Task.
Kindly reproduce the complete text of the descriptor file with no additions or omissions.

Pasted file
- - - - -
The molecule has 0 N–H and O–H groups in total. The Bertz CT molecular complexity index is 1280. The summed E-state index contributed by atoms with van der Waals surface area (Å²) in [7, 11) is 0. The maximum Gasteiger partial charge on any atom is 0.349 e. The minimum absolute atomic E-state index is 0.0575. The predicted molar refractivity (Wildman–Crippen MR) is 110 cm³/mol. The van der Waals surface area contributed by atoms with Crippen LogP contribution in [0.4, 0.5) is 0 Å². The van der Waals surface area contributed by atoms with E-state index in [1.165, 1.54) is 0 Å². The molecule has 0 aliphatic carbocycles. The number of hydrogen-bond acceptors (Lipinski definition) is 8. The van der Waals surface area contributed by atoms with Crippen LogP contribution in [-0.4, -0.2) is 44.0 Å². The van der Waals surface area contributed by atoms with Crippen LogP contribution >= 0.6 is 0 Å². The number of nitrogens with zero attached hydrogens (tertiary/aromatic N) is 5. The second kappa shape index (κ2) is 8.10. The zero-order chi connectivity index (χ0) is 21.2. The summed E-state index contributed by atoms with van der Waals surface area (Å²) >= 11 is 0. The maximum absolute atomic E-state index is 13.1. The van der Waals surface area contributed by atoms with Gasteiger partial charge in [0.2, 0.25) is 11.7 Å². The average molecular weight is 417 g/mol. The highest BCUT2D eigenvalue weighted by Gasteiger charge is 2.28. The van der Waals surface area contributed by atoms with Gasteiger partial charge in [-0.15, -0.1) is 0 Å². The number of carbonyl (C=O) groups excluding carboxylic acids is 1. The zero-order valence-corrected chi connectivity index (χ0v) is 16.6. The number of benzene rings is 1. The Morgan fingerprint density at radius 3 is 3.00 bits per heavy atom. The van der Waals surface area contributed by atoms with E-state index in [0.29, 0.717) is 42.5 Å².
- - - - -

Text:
The molecule has 0 N–H and O–H groups in total. The Bertz CT molecular complexity index is 1280. The summed E-state index contributed by atoms with van der Waals surface area (Å²) in [7, 11) is 0. The maximum Gasteiger partial charge on any atom is 0.349 e. The minimum absolute atomic E-state index is 0.0575. The predicted molar refractivity (Wildman–Crippen MR) is 110 cm³/mol. The van der Waals surface area contributed by atoms with Crippen LogP contribution in [0.4, 0.5) is 0 Å². The van der Waals surface area contributed by atoms with E-state index in [1.165, 1.54) is 0 Å². The molecule has 0 aliphatic carbocycles. The number of hydrogen-bond acceptors (Lipinski definition) is 8. The van der Waals surface area contributed by atoms with Crippen LogP contribution in [-0.4, -0.2) is 44.0 Å². The van der Waals surface area contributed by atoms with Crippen LogP contribution >= 0.6 is 0 Å². The number of nitrogens with zero attached hydrogens (tertiary/aromatic N) is 5. The second kappa shape index (κ2) is 8.10. The zero-order chi connectivity index (χ0) is 21.2. The summed E-state index contributed by atoms with van der Waals surface area (Å²) >= 11 is 0. The maximum absolute atomic E-state index is 13.1. The van der Waals surface area contributed by atoms with Gasteiger partial charge in [0.2, 0.25) is 11.7 Å². The average molecular weight is 417 g/mol. The highest BCUT2D eigenvalue weighted by Gasteiger charge is 2.28. The van der Waals surface area contributed by atoms with Gasteiger partial charge in [-0.15, -0.1) is 0 Å². The number of carbonyl (C=O) groups excluding carboxylic acids is 1. The zero-order valence-corrected chi connectivity index (χ0v) is 16.6. The number of benzene rings is 1. The Morgan fingerprint density at radius 3 is 3.00 bits per heavy atom. The van der Waals surface area contributed by atoms with E-state index in [0.29, 0.717) is 42.5 Å².